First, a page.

From THE SCOTTISH PRISONER
Copyright 2011 Diana Gabaldon
It was cold in the loft, and his sleep-mazed mind groped among the icy drafts after the words still ringing in his mind.
Wind struck the barn and went booming round the roof. A strong chilly draft with a scent of snow stirred the somnolence, and two or three of the horses shifted below, grunting and whickering. Helwater. The knowledge of the place settled on him, and the fragments of Scotland and Lallybroch cracked and flaked away, fragile as a skin of dried mud.
Helwater. Straw rustling under him, the ends poking through the rough ticking, prickling through his shirt. Dark air, alive around him.
They’d brought down the Yule log to the house that afternoon, all the household taking part, the women bundled to the eyebrows, the men ruddy, flushed with the labor, staggering, singing, dragging the monstrous log with ropes, its rough skin packed with snow, a great furrow left where it passed, the snow plowed high on either side.
Willie rode atop the log, screeching with excitement, clinging to the rope. Once back at the house, Isobel had tried to teach him to sing “Good King Wenceslaus,” but it was beyond him, and he dashed to and fro, into everything until his grandmother declared that he would drive her to distraction and told Peggy to take him to the stable, to help Jamie and Crusoe bring in the fresh-cut branches of pine and fir. Thrilled, Willie rode on Jamie’s saddle-bow to the grove, and stood obediently on a stump where Jamie had put him, safe out of the way of the axes while the boughs were cut down. Then he helped to load the greenery, clutching two or three fragrant, mangled twigs to his chest, dutifully chucking these in the general direction of the huge basket, then running back again for more, heedless of where his burden had actually landed.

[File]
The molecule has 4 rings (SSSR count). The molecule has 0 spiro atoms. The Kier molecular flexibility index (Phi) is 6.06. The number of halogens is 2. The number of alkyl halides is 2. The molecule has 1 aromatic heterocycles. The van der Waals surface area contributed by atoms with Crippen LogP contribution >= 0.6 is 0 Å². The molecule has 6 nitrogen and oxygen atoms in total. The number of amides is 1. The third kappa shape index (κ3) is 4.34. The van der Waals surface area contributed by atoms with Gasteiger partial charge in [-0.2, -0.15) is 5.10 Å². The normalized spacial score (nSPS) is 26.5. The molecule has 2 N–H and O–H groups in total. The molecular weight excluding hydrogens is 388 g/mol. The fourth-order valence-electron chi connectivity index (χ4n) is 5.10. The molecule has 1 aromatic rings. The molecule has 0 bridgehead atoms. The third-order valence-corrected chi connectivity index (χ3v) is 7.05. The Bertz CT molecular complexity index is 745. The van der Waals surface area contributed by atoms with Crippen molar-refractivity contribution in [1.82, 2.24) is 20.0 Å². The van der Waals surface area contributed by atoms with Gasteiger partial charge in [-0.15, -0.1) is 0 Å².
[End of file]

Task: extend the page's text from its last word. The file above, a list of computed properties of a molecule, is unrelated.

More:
Jamie turned over, wriggling deeper into the nest of blankets, drowsy, remembering. He’d kept it up, the wean had, back and forth, back and forth, though red in the face and panting, until he dropped the very last branch on the pile. Jamie had looked down to find Willie beaming up at him with pride, laughed and said on impulse, “Aye, that’s a bonnie lad. Come on. Let’s go home.”
William had fallen asleep on the ride home, his head heavy as a cannonball in its woolen cap against Jamie’s chest. Jamie had dismounted carefully, holding the child in one arm, but Willie had wakened, blinked groggily at Jamie and said, “WEN-sess-loss,” clear as a bell, then fallen promptly back asleep. He’d waked properly by the time he was handed over to Nanny Elspeth, though, and Jamie had heard him, as he walked away, telling Nanny, “I’m a bonnie lad!”
But those words came out of his dreams, from somewhere else, and long ago. Had his own father said that to him, once?
He thought so, and for an instant—just an instant—was with his father and his brother Willie, excited beyond bearing, holding the first fish he’d ever caught by himself, slimy and flapping, both of them laughing at him, with him in joy.
Willie. God, Willie. I’m so glad they gave him your name. He seldom thought of his brother; Willie had died of the smallpox when he was eleven, Jamie, eight. But every now and then, he could feel Willie with him, sometimes his mother or his father. More often, Claire.
I wish ye could see him, Sassenach, he thought. He’s a bonnie lad. Loud and obnoxious, he added with honesty, but bonnie.
MERRY CHRISTMAS, CHAG SAMEACH, JOYFUL KWANZAA, BLESSED SOLSTICE and/or a DELIGHTFUL EID-AlUdha to all of you!